Just a compressor stall. A big deal, yes and no! Pilots are well trained to deal with this. Alaska had the same issue going out of BOS maybe 2 years ago. The F/O was a friend of mine. He said its really not a huge deal, but does scare the $hit out of you! And specially the passengers. But everything is under control and easy to take care of.
"Some pilots avoid storm cells and some play connect the dots!"
MGASJO From Nicaragua, joined Feb 2005, 457 posts, RR: 7 Reply 7, posted (7 years 10 months 1 week 10 hours ago) and read 4820 times:
Quoting BAW716 (Reply 3): but I have heard it was a problem at MGA and CUN
Fuel Quality here in MGA is very good. AA sends all flights to MGA with fuel to do the trips back and forth not because of the quality but because of the price (some US$3.50 a gallon). As of febraury we have only pumped some 2000 gallons, when we would have normally pumped at least 1500 gallons per flight. Cost saving at its best!
LTU932 From Germany, joined Jan 2006, 13864 posts, RR: 51 Reply 12, posted (7 years 10 months 1 week 4 hours ago) and read 2853 times:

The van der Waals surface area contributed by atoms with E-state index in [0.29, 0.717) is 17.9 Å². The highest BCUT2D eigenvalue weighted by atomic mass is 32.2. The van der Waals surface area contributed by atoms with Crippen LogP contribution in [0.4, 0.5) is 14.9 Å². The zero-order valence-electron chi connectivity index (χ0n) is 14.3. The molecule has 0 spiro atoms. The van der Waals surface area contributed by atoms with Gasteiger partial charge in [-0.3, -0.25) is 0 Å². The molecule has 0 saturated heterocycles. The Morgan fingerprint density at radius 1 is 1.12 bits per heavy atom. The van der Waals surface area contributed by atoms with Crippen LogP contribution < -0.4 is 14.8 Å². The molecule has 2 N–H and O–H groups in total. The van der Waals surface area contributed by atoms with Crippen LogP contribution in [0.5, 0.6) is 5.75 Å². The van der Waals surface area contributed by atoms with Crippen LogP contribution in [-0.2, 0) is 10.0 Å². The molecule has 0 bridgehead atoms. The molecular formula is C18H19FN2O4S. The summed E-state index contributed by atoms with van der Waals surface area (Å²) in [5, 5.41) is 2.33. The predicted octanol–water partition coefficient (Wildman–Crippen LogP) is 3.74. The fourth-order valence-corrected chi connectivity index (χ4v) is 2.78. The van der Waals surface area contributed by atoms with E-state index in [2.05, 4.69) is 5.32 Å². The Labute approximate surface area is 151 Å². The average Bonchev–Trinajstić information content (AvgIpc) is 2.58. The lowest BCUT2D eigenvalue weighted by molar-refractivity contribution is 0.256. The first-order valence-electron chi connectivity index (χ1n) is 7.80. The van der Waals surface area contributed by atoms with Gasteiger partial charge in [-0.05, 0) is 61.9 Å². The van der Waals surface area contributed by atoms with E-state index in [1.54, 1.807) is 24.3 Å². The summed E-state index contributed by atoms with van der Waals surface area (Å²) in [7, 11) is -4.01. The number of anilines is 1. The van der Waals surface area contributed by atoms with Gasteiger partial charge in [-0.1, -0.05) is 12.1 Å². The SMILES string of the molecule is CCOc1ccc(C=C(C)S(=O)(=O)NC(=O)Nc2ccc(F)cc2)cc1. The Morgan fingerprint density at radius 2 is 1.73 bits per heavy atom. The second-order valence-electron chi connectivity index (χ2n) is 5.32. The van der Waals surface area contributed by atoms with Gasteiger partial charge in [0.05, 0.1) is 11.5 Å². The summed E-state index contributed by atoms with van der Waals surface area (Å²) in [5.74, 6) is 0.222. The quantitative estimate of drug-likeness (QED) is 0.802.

Quoting Devil505x (Reply 10): I saw a pic on "the other site". Black smoke clouds behind the engine but no fire in the picture
The fire was probably there for a split second and maybe Tomás just missed the moment of taking a shot of the flame coming out.
In any case, the aircraft is grounded for the moment for inspection. So, if the engine is declared airworthy, then the aircraft could be ferried back to MIA for further inspection. However, if the engine needs to be replaced, then they'll have to ferry a CFM56-7 engine to SJO, so it can be replaced.